Justin Timberlake’s “Man Of The Woods” Tour At Madison Square Garden, Thursday, March 22nd, 2018, Reviewed

Written by | March 23, 2018 17:06 | No Comments

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“I’ve got a tradition I always do it when I’m at the Garden, if you’ve seen my shows before you know I’ve got to do this,” Justin Timberlake claimed around the half way point of his “Man Of The Woods” concert last night at MSG, before launching into “(Theme from) New York, New York”. Very sweet and very special and also not true. I saw Justin at MSG in 2000 during NSYNC’s “No Strings Attached” tour, and twice in 2007 on the “Future Sex/Love Sound” tour, and he did not perform “New York New York”. I double checked the set lists. Nope, no New York. So why on earth would he claim he did sing it? What did he have to gain?

Timberlake has a certain shallowness about him, a creepy conservatism that manifests itself in off putting behavior and currying of favors where he doesn’t need to. Throwing Janet Jackson under the bus at the nipplegate Superbowl comes to mind,  or the crossing every tee musically  manipulative “Can’t Stop The Feeling,” his acting career with romcoms over and above all else, his friendship with the equally conservative Jimmy Fallon, and last night at MSG forcing something that  needn’t be forced, in an ongoing effort to be loved by all and sundry. This is something essential to JT,  From Disney kid to man of the woods, Timberlake is as agreeable a song and dance man as you’ll ever find. But his music, while having swing and power and new Southern smartness, never ever pushed the envelope, never offended, it was the best of the lowest common denominator of modern pop but like JT himself, it always lead from far behind the zeitgeist. At first glance that isn’t art, but look a little closer and it is something like pop art, like Andy Warhol it changed what it copied.  But the wrong move was sure to be expressed as such, and after Justin joined Chris Stapleton at the CMA’s for George Jones’ “Tennessee Whiskey” and Justin Timberlake’s “Drink You Away,” the news of the neo-lumberjack (clad, hysterically enough by, by Stella McCartney) returning with an Americana album was met with guffaws. Man Of The Woods has sold disappointingly, and the world at large, for the first time anywhere, turned JT into a laughingstock. It isn’t a great album, “Morning Light,” “Flannel,” “Montana” -none of them were good enough. It was a slackening that began with 20/20 Part Two, and despite moments, the album lacked credibility and sold accordingly. In a word, it was uncool.  JT’S deeply misguided Super Bowl performance earlier this year, so careful it couldn’t really breath, aged him before our eyes.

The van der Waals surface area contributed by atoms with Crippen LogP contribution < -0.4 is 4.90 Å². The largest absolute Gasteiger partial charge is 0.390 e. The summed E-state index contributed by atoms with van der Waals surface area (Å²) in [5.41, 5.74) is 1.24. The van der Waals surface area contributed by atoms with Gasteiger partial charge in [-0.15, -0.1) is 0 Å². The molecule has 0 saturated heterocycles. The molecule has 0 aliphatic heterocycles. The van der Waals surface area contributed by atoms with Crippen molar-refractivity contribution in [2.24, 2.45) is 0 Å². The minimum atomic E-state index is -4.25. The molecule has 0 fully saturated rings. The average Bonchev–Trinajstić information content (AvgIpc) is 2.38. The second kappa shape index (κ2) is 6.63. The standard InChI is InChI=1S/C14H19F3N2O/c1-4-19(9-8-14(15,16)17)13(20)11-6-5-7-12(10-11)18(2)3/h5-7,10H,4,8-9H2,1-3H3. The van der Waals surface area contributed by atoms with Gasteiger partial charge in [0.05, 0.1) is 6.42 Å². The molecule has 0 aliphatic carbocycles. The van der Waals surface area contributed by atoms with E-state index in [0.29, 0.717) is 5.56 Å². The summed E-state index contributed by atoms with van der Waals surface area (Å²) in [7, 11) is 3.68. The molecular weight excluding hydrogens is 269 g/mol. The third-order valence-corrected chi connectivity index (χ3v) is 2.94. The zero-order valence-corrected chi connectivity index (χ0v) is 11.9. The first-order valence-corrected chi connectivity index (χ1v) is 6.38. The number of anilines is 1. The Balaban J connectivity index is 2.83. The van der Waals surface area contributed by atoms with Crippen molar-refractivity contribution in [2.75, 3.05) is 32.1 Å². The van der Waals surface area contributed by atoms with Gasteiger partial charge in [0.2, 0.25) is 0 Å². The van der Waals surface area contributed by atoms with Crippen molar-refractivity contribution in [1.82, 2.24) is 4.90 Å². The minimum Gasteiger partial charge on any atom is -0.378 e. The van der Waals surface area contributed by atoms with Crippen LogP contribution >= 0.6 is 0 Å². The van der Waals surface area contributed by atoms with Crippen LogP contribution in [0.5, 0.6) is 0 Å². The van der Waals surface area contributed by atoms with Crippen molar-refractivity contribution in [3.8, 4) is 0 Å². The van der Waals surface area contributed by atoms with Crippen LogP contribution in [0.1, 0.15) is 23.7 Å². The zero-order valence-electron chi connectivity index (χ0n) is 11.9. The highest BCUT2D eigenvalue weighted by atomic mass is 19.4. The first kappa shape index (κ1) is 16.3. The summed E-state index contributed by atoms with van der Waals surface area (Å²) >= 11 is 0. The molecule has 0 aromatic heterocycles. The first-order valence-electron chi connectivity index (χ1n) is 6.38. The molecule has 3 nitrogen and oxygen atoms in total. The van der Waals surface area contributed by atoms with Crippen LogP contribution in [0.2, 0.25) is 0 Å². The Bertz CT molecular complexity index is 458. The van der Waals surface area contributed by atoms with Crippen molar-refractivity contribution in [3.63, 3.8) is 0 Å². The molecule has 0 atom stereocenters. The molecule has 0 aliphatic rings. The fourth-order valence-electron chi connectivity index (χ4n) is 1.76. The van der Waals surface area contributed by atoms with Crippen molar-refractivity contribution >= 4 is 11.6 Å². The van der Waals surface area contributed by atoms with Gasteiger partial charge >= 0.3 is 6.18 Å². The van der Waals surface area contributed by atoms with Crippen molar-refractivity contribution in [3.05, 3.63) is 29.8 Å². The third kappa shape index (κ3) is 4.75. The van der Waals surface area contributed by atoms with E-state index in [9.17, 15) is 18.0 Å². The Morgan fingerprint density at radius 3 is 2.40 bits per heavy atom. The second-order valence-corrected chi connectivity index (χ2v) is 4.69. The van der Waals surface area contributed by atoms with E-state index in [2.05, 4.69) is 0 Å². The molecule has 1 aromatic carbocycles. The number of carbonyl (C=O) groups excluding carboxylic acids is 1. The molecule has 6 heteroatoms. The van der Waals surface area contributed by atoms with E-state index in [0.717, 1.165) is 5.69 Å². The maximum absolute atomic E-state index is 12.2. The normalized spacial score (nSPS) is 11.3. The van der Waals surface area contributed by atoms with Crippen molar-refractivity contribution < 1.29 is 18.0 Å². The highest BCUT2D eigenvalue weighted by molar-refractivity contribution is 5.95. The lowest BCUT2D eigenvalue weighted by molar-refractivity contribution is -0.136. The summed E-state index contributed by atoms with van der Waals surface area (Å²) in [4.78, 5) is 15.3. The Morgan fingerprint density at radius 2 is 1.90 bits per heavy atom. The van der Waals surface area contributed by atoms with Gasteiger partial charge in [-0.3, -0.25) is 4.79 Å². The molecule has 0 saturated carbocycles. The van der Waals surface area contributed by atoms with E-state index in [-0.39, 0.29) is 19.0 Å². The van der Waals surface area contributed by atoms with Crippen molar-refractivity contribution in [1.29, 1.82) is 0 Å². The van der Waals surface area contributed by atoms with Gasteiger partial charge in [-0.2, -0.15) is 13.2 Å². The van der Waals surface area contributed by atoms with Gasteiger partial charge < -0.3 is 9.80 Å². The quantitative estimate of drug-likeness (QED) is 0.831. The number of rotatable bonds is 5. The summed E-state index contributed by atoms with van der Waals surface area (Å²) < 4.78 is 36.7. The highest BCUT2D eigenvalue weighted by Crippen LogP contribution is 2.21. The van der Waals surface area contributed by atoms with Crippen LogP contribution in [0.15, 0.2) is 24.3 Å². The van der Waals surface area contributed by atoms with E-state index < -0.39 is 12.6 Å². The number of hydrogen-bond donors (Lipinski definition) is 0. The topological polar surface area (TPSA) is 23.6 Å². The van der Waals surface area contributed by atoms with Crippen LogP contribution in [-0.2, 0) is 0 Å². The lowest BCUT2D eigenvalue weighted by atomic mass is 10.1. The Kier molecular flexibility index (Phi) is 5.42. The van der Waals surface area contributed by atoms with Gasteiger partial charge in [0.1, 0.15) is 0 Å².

Then a funny thing happened on the way to the Bono-ing, Timberlake got his mojo back on this first rate, big time, tour. A spectacular career spanning (no NSYNC but otherwise) masterpiece of staging and song and dance that improved on every single song he took off  the new album, and, except for a Eric Church rip off sharing a shot with his band, and a downright asinine sitting by the campfire singalong  with his  backing vocalists, an electrically charged, state of the art event that should put Taylor Swift and Jay-Z and Beyoncé on their heels as they try to improve upon the three stage, arena wide concert. Performed in the, well not round but oblong, with only a narrow behind the stage corridor, which he sang directly to on a number of occasions, Justin and his team of twelve dancers and analogue based backing band the Tennessee Kids tore the Arena to pieces.